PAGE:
Obviously, when stationary, the noise of the VM auxiliary engine mounted behind the truck cab was noticeable at start-up. Scarab uses a larger diameter suction fan than many comparable competitors and this is retained on the Mistral design, as is the option of a 5.5, 6.5, or 7.5 m3 hopper assembly. Water for the dust-spray suppression system comes from a separate 1300-litre water tank mounted ahead of the auxiliary power unit. And in all other respects - aside from the need to start and stop the auxiliary engine - the controls and features are familiar from other Scarab models. The big question is: did the presence of the auxiliary engine compromise the efficiency or power of the sweep systems? After running over surfaces covered in a carpet of wet, fallen leaves and other debris from several stormy days, I have to say that the answer is 'no'. Was there an unacceptable increase in either in-cab or exterior noise? Factory tests concluded 'not significantly', but I wanted to compare the Mistral with several other new hydrostatic machines undergoing tests round the factory. My experience was not conclusive: there is more start-up noise - indeed, as previous Scarab marketing material has pointed out, a single engine produces lower emission rates for both noise and exhaust pollution. But when sweeping, the extra noise in the cab was not as significant as I had expected, having driven a number of other auxiliary engined sweeper designs on other occasions. Why was this? Design engineer Andy Duncan provided the answer: 'We've used the same VM engine as we use on our Minor,' he explained. 'This has enabled us to use the same fluid-drive system to power the sweep systems. As well as being well proven and efficient, it enables us to get rid of the need for various drive belts, pulleys and gearbox angle-drives used by our competitors. It is simpler to manufacture and assemble, more likely to be reliable in service in harsh environments and, above all, we are sure it helps cut down on both noise and vibration'. The only minor level of vibration discernible during my test was finally pinned down as coming from the truck, rather than the sweeper installation - although Andy Duncan added that noise suppression equipment would offer additional refinements on production machines.
What started out as a project aimed at enabling Scarab Sweepers to compete more widely on world markets, has ended up as a clever amalgamation of advanced production procedures and simple common sense. The new Mistral product line is not, as might be expected, a 'me too' copy of existing competitors' auxiliary-engined truck sweeper designs. Instead, it is a fresh look at the problem of getting an efficient, modern sweeper design out into developing markets. By combining new technology with a high content of existing, well proven components from other production machines. Scarab has come up with a machine that is bound to blow new life into the sweeper market.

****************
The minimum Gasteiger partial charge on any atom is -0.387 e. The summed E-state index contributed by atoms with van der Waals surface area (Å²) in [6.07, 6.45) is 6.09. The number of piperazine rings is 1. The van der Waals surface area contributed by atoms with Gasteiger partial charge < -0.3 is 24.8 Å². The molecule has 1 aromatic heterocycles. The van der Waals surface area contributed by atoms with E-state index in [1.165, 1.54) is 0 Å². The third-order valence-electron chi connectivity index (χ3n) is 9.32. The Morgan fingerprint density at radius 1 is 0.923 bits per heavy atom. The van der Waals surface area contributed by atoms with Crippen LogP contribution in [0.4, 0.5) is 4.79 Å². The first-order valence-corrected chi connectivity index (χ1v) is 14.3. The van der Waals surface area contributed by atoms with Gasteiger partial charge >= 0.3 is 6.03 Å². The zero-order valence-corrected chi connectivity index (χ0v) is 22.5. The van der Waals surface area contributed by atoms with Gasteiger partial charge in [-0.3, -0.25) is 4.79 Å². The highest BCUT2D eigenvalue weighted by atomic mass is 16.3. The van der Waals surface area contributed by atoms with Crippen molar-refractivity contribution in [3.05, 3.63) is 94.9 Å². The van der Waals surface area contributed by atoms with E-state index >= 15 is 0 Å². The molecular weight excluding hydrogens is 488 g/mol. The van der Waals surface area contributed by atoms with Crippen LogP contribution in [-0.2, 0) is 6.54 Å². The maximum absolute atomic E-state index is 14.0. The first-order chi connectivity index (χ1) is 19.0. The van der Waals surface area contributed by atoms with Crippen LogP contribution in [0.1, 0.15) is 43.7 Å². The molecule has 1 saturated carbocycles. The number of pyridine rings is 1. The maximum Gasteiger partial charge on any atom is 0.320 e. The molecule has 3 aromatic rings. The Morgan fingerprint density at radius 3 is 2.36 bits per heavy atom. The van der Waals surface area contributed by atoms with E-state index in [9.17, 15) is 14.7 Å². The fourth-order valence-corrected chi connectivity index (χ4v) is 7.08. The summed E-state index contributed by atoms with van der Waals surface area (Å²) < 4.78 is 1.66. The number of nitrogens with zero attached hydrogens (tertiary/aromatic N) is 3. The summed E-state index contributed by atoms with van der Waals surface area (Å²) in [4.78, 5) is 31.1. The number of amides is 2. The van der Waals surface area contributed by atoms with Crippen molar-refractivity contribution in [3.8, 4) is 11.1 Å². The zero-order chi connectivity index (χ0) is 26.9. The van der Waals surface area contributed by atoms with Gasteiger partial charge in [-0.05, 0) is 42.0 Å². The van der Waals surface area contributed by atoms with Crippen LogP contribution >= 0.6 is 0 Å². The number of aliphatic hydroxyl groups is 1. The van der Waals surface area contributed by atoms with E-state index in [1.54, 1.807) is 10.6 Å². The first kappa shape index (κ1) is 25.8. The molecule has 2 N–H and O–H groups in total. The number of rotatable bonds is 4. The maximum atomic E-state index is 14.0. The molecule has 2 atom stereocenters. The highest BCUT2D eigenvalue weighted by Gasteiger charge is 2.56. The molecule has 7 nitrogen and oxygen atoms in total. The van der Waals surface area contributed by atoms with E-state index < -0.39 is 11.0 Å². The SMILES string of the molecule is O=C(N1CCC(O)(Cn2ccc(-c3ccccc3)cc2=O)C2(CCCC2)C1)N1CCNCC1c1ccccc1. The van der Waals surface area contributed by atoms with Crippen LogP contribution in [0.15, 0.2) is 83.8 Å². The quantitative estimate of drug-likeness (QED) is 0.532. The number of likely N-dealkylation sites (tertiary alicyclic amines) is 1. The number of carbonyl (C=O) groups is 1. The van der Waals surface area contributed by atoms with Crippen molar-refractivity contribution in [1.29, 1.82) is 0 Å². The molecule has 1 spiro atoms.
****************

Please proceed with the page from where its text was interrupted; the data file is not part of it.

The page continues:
General Manager Dominique Declercq of 3d had the pleasure of handing over the keys to Hubert Matuzewski from Sepur to celebrate him buying the 1000th Scarab Sweeper to be sold in France. The celebration was held at the Pollutec Show in Lyon where Managing Director of Scarab Sweepers John Affleck and Jean Claude Fayat of the Fayat Group exchanged Commemorative Plaques to celebrate the efforts of those involved in this great success. Mr Hubert Matuzewski of Sepur received his new Scarab Major 5001 (Merlin) he was also presented with a 1000th Vehicle commemorative plaque from both John Affleck of Scarab Sweepers and Jean Claude Fayat of the Fayat Group of which 3d belong.
Scarab, of course, pioneered the single-engine sweeper which uses the vehicle engine to power its suction fan and brushes via hydraulic drive. The absence of the auxiliary engine, its fuel tank and cooling system used on all other sweepers in Ireland means more than one tonne more pay-load and a bigger hopper.The advantages of having only one engine are obvious, but until Scarab came along some 20 years ago the problem had been how to keep the lorry engine running at sufficient rpm to power the suction fan and brushes, while keeping road speed down when moving - yet still retaining normal travel speeds.
The solution was twofold. First came the remarkable increase in engine power outputs, so a relatively small truck had the neccessary 50 to 60 bhp in reserve to power the sweeping services as well as moving along the road. The second development was hydrostatic drive, achieved by fitting a hydraulic pump to the engine and a motor on the drive shaft. While sweeping the Scarab becomes an automatic, with forward-reverse shuttle lever and speed from 0-30km/h controlled by the accelerator. For travel, the Scarab hydrostatic drive is disengaged and the vehicle is driven in the normal manner.